Boise Real Estate Market Report For April 2020

COVID-19 Starts to Affect Boise Real Estate Market With More To Come. 

After a very strong March that was seemingly unaffected by the current global pandemic, the Boise real estate market shifted gears dramatically in April and I believe we can expect more to come.  How long these changes take to fully manifest themselves, how serious they are, and how long they last in the Boise market, which is otherwise still fundamentally solid, is the million dollar question.  After posting impressive numbers in March closed sales reversed course dramatically in April.  We went from 995 sales in March (+10.9% year over year) to 843 in April (-17.4%).  That is quite a swing for one month.  Furthermore typically sales tend to ramp up in the Spring peaking in June or July but this year sales in April dropped over 15% from March.  More ominous is the fact that pending sales, a good indicator of future sales trends, dropped 32.2% year over year.  And the number of homes for sale (1551) was up 3.9%, something we haven’t seen much of in the last several years, and while inventories remain extremely low by historical standards so far, they inched up in April.  We went from 1.4 months of inventory in March to 1.8 months in April.  Expect that number to rise even further in the coming months, but we have a long way to go before it would be considered high (6+ months).

Prices, not surprisingly, have not yet really responded to the dramatic slow down in sales.  It maybe 3-6 months before they catch up.  How much they drop, or at least slow down the rate of increase, will depend on if dropping buyer demand is the primary reason for the slowdown in sales or if other factors are in play. For now the price train keeps rolling…The average price per square foot was up 9.6% in April to $194.  This actually was a slight drop from the record of $195 in March but it is hard to say if that was COVID related or just a “normal” fluctuation.  Meanwhile the average sales price was up 10.2% to $409K.  This was also a drop from the $424K average in March but the March figure seems to have been a bit of an outlier when looking at the overall trends in the last 12 months.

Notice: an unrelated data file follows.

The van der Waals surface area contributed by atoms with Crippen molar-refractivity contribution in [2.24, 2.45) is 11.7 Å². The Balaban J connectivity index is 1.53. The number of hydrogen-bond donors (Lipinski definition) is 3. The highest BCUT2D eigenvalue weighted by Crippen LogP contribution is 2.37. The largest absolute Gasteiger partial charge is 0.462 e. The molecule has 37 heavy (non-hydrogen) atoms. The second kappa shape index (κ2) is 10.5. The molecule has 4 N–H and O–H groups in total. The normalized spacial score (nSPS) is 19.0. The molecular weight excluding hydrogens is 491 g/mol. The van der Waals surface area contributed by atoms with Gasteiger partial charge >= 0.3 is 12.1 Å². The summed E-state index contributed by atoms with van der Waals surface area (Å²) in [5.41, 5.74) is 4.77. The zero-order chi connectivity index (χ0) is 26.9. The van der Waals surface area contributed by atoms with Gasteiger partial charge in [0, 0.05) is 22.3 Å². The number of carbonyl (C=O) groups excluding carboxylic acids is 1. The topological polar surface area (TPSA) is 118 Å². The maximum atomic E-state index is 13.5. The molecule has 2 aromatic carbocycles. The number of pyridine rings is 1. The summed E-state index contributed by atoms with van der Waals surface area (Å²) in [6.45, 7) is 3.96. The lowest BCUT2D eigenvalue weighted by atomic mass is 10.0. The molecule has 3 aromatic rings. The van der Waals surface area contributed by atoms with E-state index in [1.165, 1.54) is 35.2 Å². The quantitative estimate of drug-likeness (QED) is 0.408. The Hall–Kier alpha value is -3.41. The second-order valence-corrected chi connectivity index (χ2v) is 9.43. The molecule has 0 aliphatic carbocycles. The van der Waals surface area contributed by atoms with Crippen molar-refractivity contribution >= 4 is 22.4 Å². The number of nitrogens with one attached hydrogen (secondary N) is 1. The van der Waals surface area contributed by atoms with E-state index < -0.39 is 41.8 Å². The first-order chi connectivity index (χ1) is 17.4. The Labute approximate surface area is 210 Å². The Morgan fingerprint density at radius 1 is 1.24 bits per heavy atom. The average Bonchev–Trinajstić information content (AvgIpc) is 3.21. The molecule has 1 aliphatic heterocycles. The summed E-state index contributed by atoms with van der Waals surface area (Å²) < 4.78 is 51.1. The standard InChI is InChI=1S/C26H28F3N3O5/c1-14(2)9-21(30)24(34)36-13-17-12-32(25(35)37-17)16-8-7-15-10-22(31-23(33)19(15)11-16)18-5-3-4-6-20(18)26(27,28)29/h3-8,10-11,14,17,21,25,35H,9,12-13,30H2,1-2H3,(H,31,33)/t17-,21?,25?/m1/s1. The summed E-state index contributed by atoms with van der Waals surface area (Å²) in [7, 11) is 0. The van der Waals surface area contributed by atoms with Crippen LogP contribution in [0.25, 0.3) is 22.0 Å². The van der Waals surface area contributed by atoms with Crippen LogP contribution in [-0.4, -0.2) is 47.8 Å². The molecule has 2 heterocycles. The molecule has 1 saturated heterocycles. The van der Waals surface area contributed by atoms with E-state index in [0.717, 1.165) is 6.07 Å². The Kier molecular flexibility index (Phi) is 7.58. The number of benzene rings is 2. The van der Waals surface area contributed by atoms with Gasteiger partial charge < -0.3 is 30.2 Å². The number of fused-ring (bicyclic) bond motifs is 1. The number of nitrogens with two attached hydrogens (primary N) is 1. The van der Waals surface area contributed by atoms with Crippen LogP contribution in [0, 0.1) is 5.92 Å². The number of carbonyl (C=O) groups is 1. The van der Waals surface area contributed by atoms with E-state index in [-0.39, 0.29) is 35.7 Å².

SUMMARY BOISE (ADA COUNTY) MARKET STATS FOR APRIL 2020

*Does not include manufactured homes **see detailed graphs below for more information.

 

Type # Sold % +/- % of Total Sold # For Sale % +/- % of Total For Sale $/SF % +/- Average Sold Price % +/- Days on Market % +/- Months Inventory
All 843 -17.4 100 1551 +3.7 100 $194 +9.6 $409K +10.2 34 -24.4 1.8
Distressed (REO or Short Sale) 0 -100.0 0 3 +50.0 0.2 0 -100.0 0 -100.0 N/A N/A 0
New Construction 293 -17.5 34.8 820 +4.7 52.9 $195 +10.8 $444K +11.3 67 -22.1 2.8

 

Canyon County 497 +5.7 100 664 +10.1 100 $162 +12.5 $295K +8.9 36 +2.9 1.3

 

Back to the million dollar question.  While no one knows for sure how big a hit the Boise real estate market will take or how long it will last there are a few things we do know: